Gather your family to wish upon a star. Here are five extraordinary places to view the night sky:
1. Arizona nights. In 2001, Flagstaff was designated the world's first International Dark-Sky City by the International Dark-Sky Association. The association recognized the city's "dedication to the preservation of the night sky," through its use of outdoor lighting and other plans. Expect stellar stargazing as well as the chance to tour the Lowell Observatory.
You'll see the telescope where Pluto was discovered in the 1930s and look through the century-old Clark telescope. Farther south, check into the Four Seasons Resort Scottsdale, where you'll find high-powered telescopes in your room and constellation charts on your pillow at turndown. Opt in for complimentary Friday evening stargazing with a local astronomer or a Celestial Picnic with dinner under the stars, a telescope and star chart.
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2. Winter Star Party, West Summerland Key, Fla. Every February, during the new moon week, amateur astronomers gather in the Florida Keys for six days to learn from guest speakers, observe an unobstructed clear night sky and share information with other star enthusiasts. Hosted by the Southern Cross Astronomical Society Inc., the Stellar Star Party also includes Kids Kamp. Next year's event will take place Feb. 20-26.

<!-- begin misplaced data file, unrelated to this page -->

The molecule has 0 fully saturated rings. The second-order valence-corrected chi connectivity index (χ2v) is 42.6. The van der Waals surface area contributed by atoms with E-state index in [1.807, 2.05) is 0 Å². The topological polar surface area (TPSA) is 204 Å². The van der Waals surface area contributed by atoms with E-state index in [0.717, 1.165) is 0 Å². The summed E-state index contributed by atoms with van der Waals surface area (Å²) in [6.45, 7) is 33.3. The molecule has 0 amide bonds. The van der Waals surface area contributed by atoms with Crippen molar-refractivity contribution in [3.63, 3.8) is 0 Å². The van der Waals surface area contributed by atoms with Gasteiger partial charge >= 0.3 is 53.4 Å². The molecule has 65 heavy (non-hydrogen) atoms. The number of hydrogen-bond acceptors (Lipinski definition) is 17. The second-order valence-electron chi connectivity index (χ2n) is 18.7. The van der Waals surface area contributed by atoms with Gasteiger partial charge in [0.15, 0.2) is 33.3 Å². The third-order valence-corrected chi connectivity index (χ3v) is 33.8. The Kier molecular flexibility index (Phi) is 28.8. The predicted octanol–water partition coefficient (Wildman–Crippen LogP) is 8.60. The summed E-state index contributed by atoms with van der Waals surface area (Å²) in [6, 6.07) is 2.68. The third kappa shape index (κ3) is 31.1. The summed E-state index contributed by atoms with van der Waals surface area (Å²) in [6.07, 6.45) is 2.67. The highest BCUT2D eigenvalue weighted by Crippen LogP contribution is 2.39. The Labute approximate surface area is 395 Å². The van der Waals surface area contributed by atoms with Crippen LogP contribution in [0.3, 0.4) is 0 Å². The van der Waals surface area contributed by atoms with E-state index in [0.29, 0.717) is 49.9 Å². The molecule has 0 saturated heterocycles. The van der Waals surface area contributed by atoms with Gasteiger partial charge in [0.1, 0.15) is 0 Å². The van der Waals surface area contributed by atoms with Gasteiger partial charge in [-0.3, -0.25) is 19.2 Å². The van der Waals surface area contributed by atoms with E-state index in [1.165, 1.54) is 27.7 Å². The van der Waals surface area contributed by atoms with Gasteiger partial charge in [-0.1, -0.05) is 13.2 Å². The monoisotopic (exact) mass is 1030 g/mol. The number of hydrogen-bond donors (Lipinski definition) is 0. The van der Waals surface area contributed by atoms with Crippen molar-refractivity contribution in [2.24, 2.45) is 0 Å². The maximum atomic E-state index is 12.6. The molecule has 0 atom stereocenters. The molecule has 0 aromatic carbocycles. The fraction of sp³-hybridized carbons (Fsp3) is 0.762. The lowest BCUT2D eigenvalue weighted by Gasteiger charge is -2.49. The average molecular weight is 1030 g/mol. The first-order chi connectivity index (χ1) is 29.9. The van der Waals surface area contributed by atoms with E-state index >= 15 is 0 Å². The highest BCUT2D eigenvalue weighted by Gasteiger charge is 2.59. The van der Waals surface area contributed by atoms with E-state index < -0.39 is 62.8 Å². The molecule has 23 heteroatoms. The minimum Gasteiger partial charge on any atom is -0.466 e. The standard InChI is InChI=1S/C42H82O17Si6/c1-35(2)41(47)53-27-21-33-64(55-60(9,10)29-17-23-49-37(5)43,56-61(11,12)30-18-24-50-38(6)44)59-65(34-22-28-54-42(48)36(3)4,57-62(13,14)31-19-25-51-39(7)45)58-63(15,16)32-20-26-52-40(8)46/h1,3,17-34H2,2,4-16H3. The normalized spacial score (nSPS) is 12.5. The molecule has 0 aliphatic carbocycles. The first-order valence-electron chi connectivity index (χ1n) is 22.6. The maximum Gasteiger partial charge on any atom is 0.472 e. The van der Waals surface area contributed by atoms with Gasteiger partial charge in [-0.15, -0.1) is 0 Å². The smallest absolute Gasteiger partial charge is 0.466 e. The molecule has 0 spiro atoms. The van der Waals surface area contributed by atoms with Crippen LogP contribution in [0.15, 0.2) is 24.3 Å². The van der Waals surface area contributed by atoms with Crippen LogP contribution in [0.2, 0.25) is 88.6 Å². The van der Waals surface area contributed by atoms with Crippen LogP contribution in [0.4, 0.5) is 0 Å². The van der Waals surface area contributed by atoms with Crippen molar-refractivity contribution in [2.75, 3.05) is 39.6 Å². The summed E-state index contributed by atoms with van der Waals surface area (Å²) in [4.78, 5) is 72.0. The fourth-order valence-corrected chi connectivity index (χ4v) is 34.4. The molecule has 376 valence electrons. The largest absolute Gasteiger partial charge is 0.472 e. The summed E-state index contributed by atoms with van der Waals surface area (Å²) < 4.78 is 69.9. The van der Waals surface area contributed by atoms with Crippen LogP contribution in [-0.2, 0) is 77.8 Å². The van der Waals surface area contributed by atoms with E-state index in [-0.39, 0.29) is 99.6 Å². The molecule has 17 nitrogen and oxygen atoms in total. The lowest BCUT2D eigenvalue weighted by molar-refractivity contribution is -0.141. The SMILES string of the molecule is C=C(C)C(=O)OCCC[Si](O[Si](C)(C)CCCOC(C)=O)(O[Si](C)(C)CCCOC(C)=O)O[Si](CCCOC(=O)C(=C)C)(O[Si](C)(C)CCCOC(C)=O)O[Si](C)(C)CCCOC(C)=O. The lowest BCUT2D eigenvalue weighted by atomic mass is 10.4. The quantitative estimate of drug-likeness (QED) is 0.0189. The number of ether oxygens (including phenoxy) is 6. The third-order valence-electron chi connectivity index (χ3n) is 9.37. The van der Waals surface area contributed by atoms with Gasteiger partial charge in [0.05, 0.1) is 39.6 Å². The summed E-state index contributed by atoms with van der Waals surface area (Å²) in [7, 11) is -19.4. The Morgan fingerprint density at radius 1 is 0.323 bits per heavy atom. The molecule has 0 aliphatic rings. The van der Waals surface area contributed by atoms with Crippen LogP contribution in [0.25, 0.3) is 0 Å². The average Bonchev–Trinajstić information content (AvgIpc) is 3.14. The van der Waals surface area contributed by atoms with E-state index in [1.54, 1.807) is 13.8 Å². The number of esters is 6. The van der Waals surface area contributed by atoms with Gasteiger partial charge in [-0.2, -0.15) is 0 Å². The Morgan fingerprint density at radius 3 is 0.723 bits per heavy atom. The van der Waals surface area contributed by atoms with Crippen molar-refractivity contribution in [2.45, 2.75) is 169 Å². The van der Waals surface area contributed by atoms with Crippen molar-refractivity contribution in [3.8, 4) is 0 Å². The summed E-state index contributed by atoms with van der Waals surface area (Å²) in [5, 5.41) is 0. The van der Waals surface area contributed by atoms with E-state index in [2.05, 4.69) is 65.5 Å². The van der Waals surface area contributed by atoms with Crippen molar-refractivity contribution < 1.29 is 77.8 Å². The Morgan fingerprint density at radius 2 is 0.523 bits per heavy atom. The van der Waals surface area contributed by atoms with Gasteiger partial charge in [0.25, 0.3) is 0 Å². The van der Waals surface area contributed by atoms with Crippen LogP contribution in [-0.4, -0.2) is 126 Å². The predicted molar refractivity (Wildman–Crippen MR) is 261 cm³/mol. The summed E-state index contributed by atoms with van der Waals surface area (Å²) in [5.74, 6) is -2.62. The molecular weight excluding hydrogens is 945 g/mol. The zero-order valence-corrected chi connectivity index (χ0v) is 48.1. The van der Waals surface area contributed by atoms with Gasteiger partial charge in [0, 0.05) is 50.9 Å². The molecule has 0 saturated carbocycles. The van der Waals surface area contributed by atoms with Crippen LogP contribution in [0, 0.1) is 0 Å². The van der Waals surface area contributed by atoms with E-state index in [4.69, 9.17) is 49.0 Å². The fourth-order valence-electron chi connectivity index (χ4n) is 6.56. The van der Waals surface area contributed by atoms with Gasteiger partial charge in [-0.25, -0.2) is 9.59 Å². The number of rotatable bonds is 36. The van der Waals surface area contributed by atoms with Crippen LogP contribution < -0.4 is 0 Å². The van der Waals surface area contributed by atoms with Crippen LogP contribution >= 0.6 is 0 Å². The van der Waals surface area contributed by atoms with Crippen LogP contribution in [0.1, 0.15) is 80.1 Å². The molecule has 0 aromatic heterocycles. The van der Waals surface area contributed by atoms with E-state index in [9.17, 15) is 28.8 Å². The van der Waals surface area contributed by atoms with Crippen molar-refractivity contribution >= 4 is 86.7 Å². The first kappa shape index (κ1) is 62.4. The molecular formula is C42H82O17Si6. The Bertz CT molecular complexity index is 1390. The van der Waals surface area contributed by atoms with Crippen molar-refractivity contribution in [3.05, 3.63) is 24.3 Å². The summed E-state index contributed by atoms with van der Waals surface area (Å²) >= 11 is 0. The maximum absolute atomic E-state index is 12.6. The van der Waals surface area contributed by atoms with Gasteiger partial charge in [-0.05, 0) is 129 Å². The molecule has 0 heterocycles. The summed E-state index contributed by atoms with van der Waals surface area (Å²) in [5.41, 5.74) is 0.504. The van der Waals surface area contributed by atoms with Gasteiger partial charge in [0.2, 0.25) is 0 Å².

3. African skies. Check into Little Kulala, a desert eco-retreat within southern Africa's Kulala Wilderness Reserve. Hop aboard a Land Rover to scope out springbok, ostrich and oryx or float above the dramatic landscape in a hot-air balloon. Visit the world's tallest dunes amid Namibia's famed "sand sea." Then fall asleep on your rooftop Sky Bed and enjoy a late-night show where shooting stars and the Milky Way serve as headliners.
4. Red rock country. By night, the dark skies of Utah provide ample opportunity for magnificent stargazing. Join astronomer Alex Ludwig atop a mesa to learn about star clusters, nebulae and galaxies.
He will explain how American Indians teach their children about the constellations, lancing the quiet night with stories that will entrance young and old.
By day, a slew of parks, canyons and rivers provide outdoor-adventure opportunities.
5. Northern Lights from Norway . Because of an increase in solar flares, NASA is predicting Northern Lights activity will be stronger this winter than any time in the last 50 years.
Cruising Norway's coast high above the Arctic Circle could provide family travelers with the opportunity to experience the aurora borealis in a rare and extraordinary way.
In addition to visiting ports that provide a glimpse into winter life in Norway, passengers will also be privy to lectures regarding the Northern Lights as well as local culture and history.